Breaking the data protection deadlock
The News of the World phone hacking scandal and Twitter superinjunction furore are the latest headaches for those who seek to outsource and profit from the legal flow and storage of information.
Of course, phone-hacking by a minority of journalists represents the worst excesses of privacy violation but, it is only the tip of the iceberg according to Christopher Graham, the UK’s Information Commissioner. In an article in last month’s Prospect Magazine he pointed to a pervasive culture of widespread personal data abuse:
“The problem actually involves a much bigger cast list — of lawyers, claims management companies, private investigators and scam merchants, to name but a few. And what about the dealers? Those who abuse their position of managing the millions of bits of personal data we lodge with service providers every time we buy something from a website, use a mobile phone, clock up loyalty points, register for internet banking, sign up with the local GP practice — or do almost anything else online. And what isn’t online, these days?”
The latest imbroglio will increase the sense of urgency for policymakers tasked with finding a new regulatory architecture which will safeguard personal privacy at the same time as allowing businesses and governments to use it to improve efficiency, spot trends, save money and increase profits. Of course, irrespective of legality, the definition of privacy and how it should be applied to individual, as well as mass personal data sets, is where the crux of the issue lies.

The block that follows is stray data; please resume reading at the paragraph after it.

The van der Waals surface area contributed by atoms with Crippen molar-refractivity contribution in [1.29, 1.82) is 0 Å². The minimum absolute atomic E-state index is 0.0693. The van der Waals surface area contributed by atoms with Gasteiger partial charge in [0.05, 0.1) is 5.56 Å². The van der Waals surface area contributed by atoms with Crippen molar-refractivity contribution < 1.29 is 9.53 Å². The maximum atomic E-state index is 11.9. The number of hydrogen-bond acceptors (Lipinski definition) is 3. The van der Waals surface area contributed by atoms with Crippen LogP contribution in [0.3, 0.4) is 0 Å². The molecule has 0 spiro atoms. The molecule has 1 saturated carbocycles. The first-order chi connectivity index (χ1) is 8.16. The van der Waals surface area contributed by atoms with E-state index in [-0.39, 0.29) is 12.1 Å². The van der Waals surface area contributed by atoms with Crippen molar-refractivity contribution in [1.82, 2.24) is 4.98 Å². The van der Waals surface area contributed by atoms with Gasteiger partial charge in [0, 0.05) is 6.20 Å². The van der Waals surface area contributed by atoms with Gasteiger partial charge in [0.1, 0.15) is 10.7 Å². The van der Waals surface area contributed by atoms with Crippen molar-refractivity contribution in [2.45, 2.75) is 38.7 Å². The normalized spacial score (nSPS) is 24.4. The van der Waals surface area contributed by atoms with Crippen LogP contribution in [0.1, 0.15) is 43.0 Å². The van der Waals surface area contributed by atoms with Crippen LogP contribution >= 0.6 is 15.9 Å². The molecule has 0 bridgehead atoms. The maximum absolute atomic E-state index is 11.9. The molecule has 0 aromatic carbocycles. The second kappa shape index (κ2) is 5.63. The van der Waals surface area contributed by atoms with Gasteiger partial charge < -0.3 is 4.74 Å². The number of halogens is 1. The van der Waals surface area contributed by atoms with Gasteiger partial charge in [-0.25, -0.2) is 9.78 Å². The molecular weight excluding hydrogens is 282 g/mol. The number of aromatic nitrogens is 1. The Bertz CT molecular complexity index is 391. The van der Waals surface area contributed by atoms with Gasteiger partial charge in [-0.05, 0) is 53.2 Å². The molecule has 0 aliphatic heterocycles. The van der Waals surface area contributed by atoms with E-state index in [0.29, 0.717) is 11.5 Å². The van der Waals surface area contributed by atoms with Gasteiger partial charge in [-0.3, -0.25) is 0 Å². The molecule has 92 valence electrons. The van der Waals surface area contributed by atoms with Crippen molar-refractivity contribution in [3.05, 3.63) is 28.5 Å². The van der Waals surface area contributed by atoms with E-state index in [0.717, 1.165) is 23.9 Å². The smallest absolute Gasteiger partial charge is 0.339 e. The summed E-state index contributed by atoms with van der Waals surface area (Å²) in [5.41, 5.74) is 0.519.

According to Martin Abrams, Executive Director of the Centre for Information Policy Leadership at law firm Hunton and Williams, notions of privacy vary in different countries, according to “how governments view the relationship between individuals and their community”. Hence, in the US, data protection and the privacy issues arising from it are largely seen as an issue of consumer protection whereas in the EU they are viewed as a fundamental right.
This culture clash is still a regular source of friction (although these sorts of tension are far from being the monopolies of the US and EU). The latest scuffle occurred when Microsoft recently admitted that not only might it have to hand over European customers’ data on one of its new new cloud services to US authorities but that the Patriot Act may mean the company would have to keep details of any such data transfer secret.
This is in direct contravention of the EU Data Protection Directive, which states (amongst other things) that organisations must inform users when they disclose personal information, whether it’s to governments or other businesses. The last time the EU and the US clashed so publicly on this issue was over the SWIFT agreement and whether or not EU citizens’ financial data could be exported outside the bloc as part of the US’s counterterrorism strategy.